Leading Ladies

The recent movie release of The Hunger Games has reignited the craze over the three book series, and deservedly so. There is much in both the books and the film that is alluring, entertaining and magnetic. As with any film that explodes in pop culture, it is healthy to consume it with a critical eye and our brains turned on. The Hunger Games has successfully created a powerful cultural moment, which we can use to find some common language about things like race, violence and class.

As a woman, I am also interested in the gender questions the film raises. What messages will young women who go see The Hunger Games get about what it means to be a young woman? This movie does indeed pass the Bechdel feminist movie test. Criteria to pass this test includes:

  1. There are more than two women in the film who are named
  2. Those named women talk to each other and
  3. Those named women talk to each other about something other than men.

Katniss, Rue and Primrose are all strong female characters in The Hunger Games. Katniss is a great lead character that successfully complicates stereotypical gender roles.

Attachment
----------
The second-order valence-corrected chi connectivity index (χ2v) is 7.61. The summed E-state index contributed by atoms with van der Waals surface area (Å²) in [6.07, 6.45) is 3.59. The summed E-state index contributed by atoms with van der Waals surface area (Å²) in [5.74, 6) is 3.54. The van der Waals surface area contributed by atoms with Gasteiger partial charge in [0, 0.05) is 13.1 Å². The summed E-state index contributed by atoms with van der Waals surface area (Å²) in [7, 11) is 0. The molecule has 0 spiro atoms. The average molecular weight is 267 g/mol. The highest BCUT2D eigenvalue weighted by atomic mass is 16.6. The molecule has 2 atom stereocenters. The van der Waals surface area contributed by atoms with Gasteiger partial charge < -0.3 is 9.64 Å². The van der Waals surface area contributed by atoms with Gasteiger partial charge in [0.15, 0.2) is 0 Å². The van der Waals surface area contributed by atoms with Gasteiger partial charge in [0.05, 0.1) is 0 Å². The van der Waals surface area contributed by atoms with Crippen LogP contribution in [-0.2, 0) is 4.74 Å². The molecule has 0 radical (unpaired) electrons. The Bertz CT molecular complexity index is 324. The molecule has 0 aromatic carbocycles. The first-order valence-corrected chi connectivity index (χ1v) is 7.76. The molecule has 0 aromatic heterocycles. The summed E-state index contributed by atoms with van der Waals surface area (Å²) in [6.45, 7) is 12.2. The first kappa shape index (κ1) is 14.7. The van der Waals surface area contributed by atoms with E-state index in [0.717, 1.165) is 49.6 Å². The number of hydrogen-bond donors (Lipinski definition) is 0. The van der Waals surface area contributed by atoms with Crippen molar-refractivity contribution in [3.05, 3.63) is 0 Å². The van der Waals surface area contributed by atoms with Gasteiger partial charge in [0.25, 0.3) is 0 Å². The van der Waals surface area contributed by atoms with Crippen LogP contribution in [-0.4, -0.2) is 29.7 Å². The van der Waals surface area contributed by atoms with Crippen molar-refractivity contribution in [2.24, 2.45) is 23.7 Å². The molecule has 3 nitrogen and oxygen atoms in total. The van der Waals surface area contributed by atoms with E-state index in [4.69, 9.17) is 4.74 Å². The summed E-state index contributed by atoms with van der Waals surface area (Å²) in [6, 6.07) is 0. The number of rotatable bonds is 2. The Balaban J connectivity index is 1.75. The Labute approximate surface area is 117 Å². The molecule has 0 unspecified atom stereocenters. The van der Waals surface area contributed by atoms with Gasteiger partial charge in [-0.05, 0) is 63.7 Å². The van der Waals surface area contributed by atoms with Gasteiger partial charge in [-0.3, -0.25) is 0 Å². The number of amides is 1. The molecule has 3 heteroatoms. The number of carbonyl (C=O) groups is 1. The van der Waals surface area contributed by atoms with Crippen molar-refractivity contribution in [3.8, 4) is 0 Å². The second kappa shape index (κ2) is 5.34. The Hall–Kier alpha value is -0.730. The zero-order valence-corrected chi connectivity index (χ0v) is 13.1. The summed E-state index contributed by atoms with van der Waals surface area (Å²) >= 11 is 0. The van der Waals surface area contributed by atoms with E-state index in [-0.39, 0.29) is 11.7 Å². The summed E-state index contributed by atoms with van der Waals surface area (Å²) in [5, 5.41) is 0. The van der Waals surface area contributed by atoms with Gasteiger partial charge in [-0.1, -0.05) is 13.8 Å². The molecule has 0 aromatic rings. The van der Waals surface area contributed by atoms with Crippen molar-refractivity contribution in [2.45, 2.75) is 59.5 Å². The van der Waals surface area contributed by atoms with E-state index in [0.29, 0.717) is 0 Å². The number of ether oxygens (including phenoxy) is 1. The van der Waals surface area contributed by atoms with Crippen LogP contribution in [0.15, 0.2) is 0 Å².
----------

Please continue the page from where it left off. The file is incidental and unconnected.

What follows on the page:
The lack of named women with interesting roles is also a limitation that I see in Biblical stories. Unnamed women show up from time to time, and there are a few stunning and powerful women in the Bible. There is no denying that the Biblical world is male dominated. We address this limitation by looking at the culture in the time that the Bible stories were written. Men were probably writing the stories. Men were more active in public life. Yet in 2012, the problem still exists in Hollywood. It is really stunning to me how few movies pass this simple test. Why don’t more women get dignified by being named in film or given roles that are not purely romantic? Young women deserve to see women on screen dignified with names, allowed to talk and allowed to talk about interesting things.

My friend Mara remembers coming home from kindergarden one day very upset. A boy at school had told her that she could not be Batman. By age five, she was already experiencing her gender as an obstacle. Her parents assured her that she could be anything she wanted, but there were few leading characters in pop culture who looked like her. Today, young women can look up to Katniss if they choose.

Think about your favorite movies. Do they pass the Bechdel test?

Who are your favorite female movie characters?

What characteristics does Katniss have as a lead that both young men and women can look up to?

Photos courtesy of Michi (Creative Commons License)

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